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06.02.2009 Liberia

Entomologists Identify Mysterious Liberia Insects

By GNA
The identity of a mysterious plague of caterpillars and moths devastating crops and contaminating water supply in northern Liberia has been established through joint efforts by the UN Food and Agriculture Organisation (FAO), International Institute of Tropical Agriculture (IITA) and Centre for Agriculture and Biosciences International (CABI).
     
A statement issued by IITA yesterday said the mystery insects have been identified as Achaea catocaloides by George Goergen, IITA entomologist and taxonomist.
     
'The moth plague in Liberia is not African armyworms, or Spodoptera exempta, as earlier reported in the media, but belongs to the species Achaea catocaloides. Although Spodoptera and Achaea moths are related, their feeding and breeding habits are quite different. For example, caterpillars of armyworms generally don't attack trees as larvae of Achaea catocaloides do.'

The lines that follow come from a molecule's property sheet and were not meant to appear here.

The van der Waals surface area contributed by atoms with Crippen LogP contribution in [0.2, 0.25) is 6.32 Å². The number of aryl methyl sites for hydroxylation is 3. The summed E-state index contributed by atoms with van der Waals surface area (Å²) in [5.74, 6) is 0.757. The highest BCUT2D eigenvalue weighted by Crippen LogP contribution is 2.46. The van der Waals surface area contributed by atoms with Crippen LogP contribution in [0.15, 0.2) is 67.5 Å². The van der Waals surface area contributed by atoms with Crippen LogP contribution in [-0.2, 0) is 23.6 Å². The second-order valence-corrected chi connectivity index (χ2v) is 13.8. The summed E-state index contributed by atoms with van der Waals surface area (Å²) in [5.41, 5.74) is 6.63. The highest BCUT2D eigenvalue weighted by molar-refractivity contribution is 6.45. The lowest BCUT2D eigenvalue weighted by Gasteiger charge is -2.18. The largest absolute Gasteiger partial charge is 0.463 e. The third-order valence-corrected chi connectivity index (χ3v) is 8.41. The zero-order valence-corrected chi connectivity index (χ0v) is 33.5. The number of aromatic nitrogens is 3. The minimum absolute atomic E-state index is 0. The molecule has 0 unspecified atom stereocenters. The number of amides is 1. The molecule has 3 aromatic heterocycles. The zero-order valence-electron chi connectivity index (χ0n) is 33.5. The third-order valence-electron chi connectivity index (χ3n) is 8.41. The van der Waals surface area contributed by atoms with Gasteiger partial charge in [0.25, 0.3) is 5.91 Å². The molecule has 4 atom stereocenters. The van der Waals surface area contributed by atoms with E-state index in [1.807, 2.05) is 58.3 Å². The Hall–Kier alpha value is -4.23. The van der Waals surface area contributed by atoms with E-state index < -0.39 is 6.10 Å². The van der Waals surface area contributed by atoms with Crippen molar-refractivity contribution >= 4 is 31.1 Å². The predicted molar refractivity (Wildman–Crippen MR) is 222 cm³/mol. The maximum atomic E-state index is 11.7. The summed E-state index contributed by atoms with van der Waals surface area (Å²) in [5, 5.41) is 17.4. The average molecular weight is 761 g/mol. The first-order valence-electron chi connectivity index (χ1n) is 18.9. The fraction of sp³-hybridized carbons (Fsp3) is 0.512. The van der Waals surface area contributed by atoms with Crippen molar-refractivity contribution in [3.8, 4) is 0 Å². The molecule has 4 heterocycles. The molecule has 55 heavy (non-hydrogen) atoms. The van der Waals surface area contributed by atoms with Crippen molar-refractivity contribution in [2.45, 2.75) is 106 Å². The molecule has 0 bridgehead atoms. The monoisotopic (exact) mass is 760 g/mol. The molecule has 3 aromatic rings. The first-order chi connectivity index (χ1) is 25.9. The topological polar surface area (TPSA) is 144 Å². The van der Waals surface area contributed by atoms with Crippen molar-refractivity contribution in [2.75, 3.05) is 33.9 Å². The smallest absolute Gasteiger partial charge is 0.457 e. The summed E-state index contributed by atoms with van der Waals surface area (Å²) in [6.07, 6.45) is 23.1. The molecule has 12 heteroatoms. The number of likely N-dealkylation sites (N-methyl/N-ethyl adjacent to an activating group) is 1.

It said his finding was based on vital information provided by the FAO and CABI from the outbreak sites.
 
Last Tuesday, the Liberian Minister of Agriculture Chris Toe confirmed Goergen's finding announcing that 'the caterpillars infesting villages, destroying crops and threatening food security of an estimated 350,000 people are of the Achaea catocaloides species'.
     
Achaea catocaloides is a member of Lepidoptera group known as fruit-sucking moths.
     
The adults pierce the ripening fruit and suck the juice. Rot-causing organisms then enter through these feeding punctures and cause early fruit drop.
     
'Without proper identification, the FAO and the Liberian government would have engaged in a huge effort fighting the wrong insect,' Manuele Tamò, IITA entomologist, said.
     
Eric Boa, Head of the Global Plant Clinic at CABI, added, 'Correct taxonomic identification of this insect is crucial for managing this worrying problem. Now efforts can be focused in the right direction.'
     
According to Goergen, the larvae, or caterpillars, of A chaea catocaloides are primarily forest insects that feed on trees.
     
However, populations can develop in large numbers and attack agricultural crops, especially in the absence or inefficiency of natural enemies brought about by climatic disturbances, such as the sudden interruption in rains, thereby leading to outbreaks of the moth.


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